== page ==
Site Features
- Asian Film Awards
- Site Recommendations

- Reader Poll Results

- The Sponsor Page
- The FAQ Page
 
support this site by shopping at
Click to visit YesAsia.com
Asian Blu-ray discs at YesAsia.com
 
 
 
 
 
Love and the City
Year: 1994 "She's got such pretty hair..."
Leon Lai admires Wu Chien-Lien
Director: Jeff Lau Chun-Wai
Cast: Leon Lai Ming, Wu Chien-Lien, Ng Man-Tat, Liz Kong Hei-Man
The Skinny: Hilariously overwrought but also strangely beguiling, this romantic drama pulls out all the stops to tell a silly, but affecting love story.
Review
by Kozo:
     Overwrought romantic drama from Jeff Lau, a director who's more known for comedy. Leon Lai Wu, is a lifelong delinquent who is the shame of his father (Ng Man-Tat). After Wu is released from prison, he becomes smitten with his triad bossí girlfriend Jojo (Wu Chien-Lien). Though their connection is slight, he draws her attention and she returns that affection, however briefly. Despite all the normal rationalizations (i.e. he only knew her for a short time, he can find someone else, thereís really no point in pissing everyone off for this one girl, etc.), Wu decides that he truly loves her, and any and all obstacles are worthwhile if only she can be his. It goes without saying that IT ALL GOES TO HELL.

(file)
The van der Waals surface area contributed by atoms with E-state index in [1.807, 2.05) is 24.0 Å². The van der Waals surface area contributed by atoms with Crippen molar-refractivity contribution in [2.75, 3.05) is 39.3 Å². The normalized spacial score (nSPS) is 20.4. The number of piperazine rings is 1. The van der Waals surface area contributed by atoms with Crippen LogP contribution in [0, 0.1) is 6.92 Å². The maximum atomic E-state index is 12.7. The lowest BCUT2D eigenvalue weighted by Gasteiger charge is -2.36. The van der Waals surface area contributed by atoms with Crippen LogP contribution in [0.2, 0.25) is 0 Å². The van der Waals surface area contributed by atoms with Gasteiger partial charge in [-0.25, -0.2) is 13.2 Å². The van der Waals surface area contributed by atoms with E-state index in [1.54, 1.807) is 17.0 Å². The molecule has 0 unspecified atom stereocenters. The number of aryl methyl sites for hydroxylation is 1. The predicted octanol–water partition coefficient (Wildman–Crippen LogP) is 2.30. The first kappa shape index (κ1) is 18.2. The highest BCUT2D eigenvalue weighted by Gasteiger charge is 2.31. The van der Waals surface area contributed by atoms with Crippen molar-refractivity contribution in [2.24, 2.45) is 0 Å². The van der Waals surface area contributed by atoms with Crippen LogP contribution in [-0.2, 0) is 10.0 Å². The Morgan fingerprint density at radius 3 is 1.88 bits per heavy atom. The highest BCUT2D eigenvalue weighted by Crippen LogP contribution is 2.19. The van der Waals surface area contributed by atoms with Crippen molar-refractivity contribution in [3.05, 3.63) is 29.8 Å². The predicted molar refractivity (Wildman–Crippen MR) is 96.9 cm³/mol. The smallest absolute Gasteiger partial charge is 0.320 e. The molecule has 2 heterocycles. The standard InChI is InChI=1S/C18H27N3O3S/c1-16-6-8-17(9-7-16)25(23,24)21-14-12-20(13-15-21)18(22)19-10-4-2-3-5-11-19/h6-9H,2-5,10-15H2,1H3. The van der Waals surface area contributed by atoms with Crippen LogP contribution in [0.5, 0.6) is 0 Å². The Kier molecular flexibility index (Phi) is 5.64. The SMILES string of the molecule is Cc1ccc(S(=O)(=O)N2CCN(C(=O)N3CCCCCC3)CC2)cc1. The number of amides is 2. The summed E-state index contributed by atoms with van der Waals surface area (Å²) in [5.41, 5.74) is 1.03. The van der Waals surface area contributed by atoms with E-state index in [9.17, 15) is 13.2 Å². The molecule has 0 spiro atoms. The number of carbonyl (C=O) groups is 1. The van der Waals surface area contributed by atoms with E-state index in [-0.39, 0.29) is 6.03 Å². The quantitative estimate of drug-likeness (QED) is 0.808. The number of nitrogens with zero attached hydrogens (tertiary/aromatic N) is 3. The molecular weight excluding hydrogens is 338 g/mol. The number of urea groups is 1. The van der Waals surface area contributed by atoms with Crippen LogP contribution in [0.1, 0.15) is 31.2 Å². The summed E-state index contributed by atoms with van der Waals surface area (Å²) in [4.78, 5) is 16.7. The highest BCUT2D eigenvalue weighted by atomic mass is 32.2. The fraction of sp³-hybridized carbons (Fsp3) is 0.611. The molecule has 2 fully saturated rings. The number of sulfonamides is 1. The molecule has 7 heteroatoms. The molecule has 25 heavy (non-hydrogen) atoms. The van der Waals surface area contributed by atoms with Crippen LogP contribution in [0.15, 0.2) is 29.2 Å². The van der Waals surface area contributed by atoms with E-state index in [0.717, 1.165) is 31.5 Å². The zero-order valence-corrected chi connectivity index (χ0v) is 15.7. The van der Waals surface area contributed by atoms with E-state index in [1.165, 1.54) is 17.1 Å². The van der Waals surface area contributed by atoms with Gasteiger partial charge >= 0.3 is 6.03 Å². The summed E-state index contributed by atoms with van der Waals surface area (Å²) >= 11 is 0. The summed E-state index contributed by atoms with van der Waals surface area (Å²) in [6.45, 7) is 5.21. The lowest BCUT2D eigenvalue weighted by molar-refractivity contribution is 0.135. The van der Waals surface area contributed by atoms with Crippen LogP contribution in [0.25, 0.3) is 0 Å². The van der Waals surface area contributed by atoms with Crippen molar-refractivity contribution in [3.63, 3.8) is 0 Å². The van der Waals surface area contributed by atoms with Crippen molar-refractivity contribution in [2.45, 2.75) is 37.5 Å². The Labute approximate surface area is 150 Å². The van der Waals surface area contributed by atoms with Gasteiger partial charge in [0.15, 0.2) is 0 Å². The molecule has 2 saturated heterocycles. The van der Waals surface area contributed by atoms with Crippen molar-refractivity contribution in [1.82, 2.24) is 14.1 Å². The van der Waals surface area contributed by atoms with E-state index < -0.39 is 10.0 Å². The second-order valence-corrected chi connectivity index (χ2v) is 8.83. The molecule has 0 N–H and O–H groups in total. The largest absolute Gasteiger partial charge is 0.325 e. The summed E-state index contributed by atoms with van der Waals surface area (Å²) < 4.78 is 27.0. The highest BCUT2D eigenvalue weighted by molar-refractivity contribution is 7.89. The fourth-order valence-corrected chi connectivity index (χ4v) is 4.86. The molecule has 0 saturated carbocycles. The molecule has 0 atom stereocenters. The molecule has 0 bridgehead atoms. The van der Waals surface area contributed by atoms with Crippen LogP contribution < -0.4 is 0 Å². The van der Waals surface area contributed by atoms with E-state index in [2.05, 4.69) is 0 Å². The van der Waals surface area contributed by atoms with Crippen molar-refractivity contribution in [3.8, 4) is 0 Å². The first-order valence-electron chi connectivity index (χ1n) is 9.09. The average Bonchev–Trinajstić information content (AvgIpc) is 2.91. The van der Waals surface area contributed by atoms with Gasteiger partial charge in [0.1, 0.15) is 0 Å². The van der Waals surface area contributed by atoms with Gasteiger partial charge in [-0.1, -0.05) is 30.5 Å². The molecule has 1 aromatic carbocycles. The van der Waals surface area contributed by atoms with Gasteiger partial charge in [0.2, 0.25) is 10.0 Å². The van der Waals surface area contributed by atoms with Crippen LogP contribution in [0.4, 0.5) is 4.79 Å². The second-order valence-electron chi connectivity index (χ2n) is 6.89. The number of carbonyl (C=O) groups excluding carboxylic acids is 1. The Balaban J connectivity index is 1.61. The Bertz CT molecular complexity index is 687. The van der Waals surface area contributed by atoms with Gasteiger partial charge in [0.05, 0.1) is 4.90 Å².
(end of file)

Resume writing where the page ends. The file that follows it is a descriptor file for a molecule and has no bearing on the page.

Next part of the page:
The whole plot is deliriously romantic to the point of distraction. Amazingly, the super-serious tone works and and even the cheapo synthesizer music from Lowell Lo is effective. Increasingly melodramatic and sometimes even ludicrous, this film is great if you buy it, but if you donít...youíre screwed! Jeff Lau directs the film with a sledgehammer, but he gets results. The beautiful Wu Chien-Lien is charming and Leon Lai is almost embarrassingly intense. Ng Man-Tat is perhaps the strongest as Wu's conflicted father, who shares a relationship with his son not unlike the one in A Rebel Without a Cause
     Love and the City reflects the same existentialism and missed chances that Wong Kar-Wai mined in Chungking Express, though Lau tells the story through a more straightforward narrative. The difference lies in the fact that Love and the City jettisons all subtext of identity, alienation, and belonging. Whatís left is syrupy beyond redemption, but damn if it doesnít work as a pure example of this HK genre. The emotions are so heightened that you could either be moved or alienated. This film is sap city, but if you make it to the end, chances are youíll like it. (Kozo 1995)
Availability: DVD (Hong Kong)
Region 0 NTSC
Ocean Shores Home Video
Widescreen
Cantonese and Mandarin Language Tracks
English and Chinese Subtitles
image courtesy of Ocean Shores Licensing, Ltd.
   
 
 
LoveHKFilm.com Copyright ©2002-2017 Ross Chen